The collapse of the garment factory in Bangladesh last week, which killed at least 705 workers and injured thousands of others, has put a spotlight on a problem that plagues many supply chains: the use of slave labor.
Coincidentally, at the Ariba LIVE 2013 conference yesterday, I attended a presentation by Justin Dillon, Founder and CEO of Made in a Free World, a nonprofit group that is “building a coalition of consumers, businesses, and governments to disrupt the system of slavery.”
To make consumers and businesses more aware of this problem, Made in a Free World, with funding from the US State Department, launched slaveryfootprint.org, an online survey that calculates your “slavery footprint” — i.e., the likely number of slaves involved in making some of the products you use.
The US State Department estimates that there are 27 million slaves globally. In response, federal and state governments are taking action to drive down the use of slave labor in supply chains. California, for example, passed the California Transparency in Supply Chains Act of 2010, which went into effect in January 2012. The law requires “retail sellers and manufacturers doing business in the state [with over
$1 million $100 million in annual worldwide gross receipts] to disclose their efforts to eradicate slavery and human trafficking from their direct supply chains for tangible goods offered for sale, as specified.” As part of the law, companies must (among other things):
- Conduct audits of suppliers to evaluate supplier compliance with company standards for trafficking and slavery in supply chains. The disclosure shall specify if the verification was not an independent, unannounced audit.
- Require direct suppliers to certify that materials incorporated into the product comply with the laws regarding slavery and human trafficking of the country or countries in which they are doing business.
- Maintain internal accountability standards and procedures for employees or contractors failing to meet company standards regarding slavery and trafficking.
- Provide company employees and management, who have direct responsibility for supply chain management, training on human trafficking and slavery, particularly with respect to mitigating risks within the supply chains of products.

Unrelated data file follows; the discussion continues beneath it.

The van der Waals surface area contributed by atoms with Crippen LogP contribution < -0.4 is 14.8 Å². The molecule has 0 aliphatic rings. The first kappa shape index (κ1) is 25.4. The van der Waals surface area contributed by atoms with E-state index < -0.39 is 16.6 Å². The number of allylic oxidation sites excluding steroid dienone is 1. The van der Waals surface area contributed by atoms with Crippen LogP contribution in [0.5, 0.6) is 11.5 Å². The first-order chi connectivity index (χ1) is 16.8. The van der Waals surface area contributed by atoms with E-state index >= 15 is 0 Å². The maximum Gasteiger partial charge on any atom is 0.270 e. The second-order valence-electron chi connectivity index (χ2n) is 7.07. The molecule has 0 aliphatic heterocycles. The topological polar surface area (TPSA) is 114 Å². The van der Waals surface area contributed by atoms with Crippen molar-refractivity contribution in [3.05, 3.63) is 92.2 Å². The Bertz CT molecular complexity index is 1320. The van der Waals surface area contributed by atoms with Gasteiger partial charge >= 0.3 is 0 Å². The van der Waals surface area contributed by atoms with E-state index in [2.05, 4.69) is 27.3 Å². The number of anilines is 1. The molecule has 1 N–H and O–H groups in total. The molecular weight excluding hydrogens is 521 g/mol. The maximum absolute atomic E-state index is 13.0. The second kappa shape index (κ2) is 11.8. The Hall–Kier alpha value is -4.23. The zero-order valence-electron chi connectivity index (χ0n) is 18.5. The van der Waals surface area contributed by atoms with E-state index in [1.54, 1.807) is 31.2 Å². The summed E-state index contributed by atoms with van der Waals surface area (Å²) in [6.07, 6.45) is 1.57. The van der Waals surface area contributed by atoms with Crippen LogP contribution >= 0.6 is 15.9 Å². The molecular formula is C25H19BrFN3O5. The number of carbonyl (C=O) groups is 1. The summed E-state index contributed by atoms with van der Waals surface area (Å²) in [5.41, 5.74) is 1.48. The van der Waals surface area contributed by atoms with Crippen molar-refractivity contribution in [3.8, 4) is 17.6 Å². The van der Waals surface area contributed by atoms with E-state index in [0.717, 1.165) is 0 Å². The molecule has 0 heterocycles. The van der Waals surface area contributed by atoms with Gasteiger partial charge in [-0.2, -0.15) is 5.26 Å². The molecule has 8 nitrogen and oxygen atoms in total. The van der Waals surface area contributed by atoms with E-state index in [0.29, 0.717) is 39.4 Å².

On the federal government front, President Obama signed an Executive Order Strengthening Protections Against Trafficking In Persons In Federal Contracts on September 25, 2012. The order prohibits federal contractors, contractor employees, subcontractors, and subcontractor employees from engaging in a variety of trafficking-related activities, including:
- Using misleading or fraudulent recruitment practices during the recruitment of employees, such as failing to disclose basic information or making material misrepresentations regarding the key terms and conditions of employment, including wages and fringe benefits, the location of work, living conditions and housing (if employer provided or arranged), any significant costs to be charged to the employee, and, if applicable, the hazardous nature of the work;
- Charging employees recruitment fees;
- Destroying, concealing, confiscating, or otherwise denying access by an employee to the employee’s identity documents, such as passports or drivers’ licenses.
Companies are also starting to take action — albeit, reactively in many cases. This past March Disney announced that it was stopping production of branded merchandise in Bangladesh, due in part to the factory fire near Dhaka that killed 112 workers last September. The company is also stopping production in Ecuador, Venezuela, Belarus and Pakistan by April 2014 (these countries scored low in a World Bank report that assessed countries on accountability, corruption, violence, and other metrics). “After much thought and discussion we felt this was the most responsible way to manage the challenges associated with our supply chain,” said Bob Chapek, president of Disney Consumer Products.
And as I highlighted last week, according to an article in the Wall Street Journal, “Wal-Mart Stores Inc., Gap Inc., and Hennes & Mauritz AB met with about 30 Western retailers, labor groups and nongovernmental organizations to work on a plan to prevent industrial disasters like last week’s deadly building collapse in Bangladesh.The discussions included creating a clearinghouse of factory-inspection results, so companies can see where other retailers stopped production over safety concerns, participants said. The group plans to publish the results of the talks in May.”
The bottom line: the use of slave labor in supply chains is a symptom of poor supply chain visibility. As with sustainability, trade security, and product safety and quality, if you want to make progress on eradicating slavery, you have to develop a more granular and detailed understanding of your supply chain. You have to improve the way you communicate and collaborate with your suppliers, especially lower-tiered ones. And most importantly, you can’t outsource the responsibility; the buck ultimately stops with you, the brand owner. You have to see and walk your supply chain, from start to finish, with your own eyes and feet.
How many slaves are in your supply chain? It’s a question many companies can’t answer today. And it’s a question many companies have never even asked. But consumers are starting to pay more attention to this problem and they are asking the question, so if you haven’t already, it’s time to bring this question up at your next executive meeting.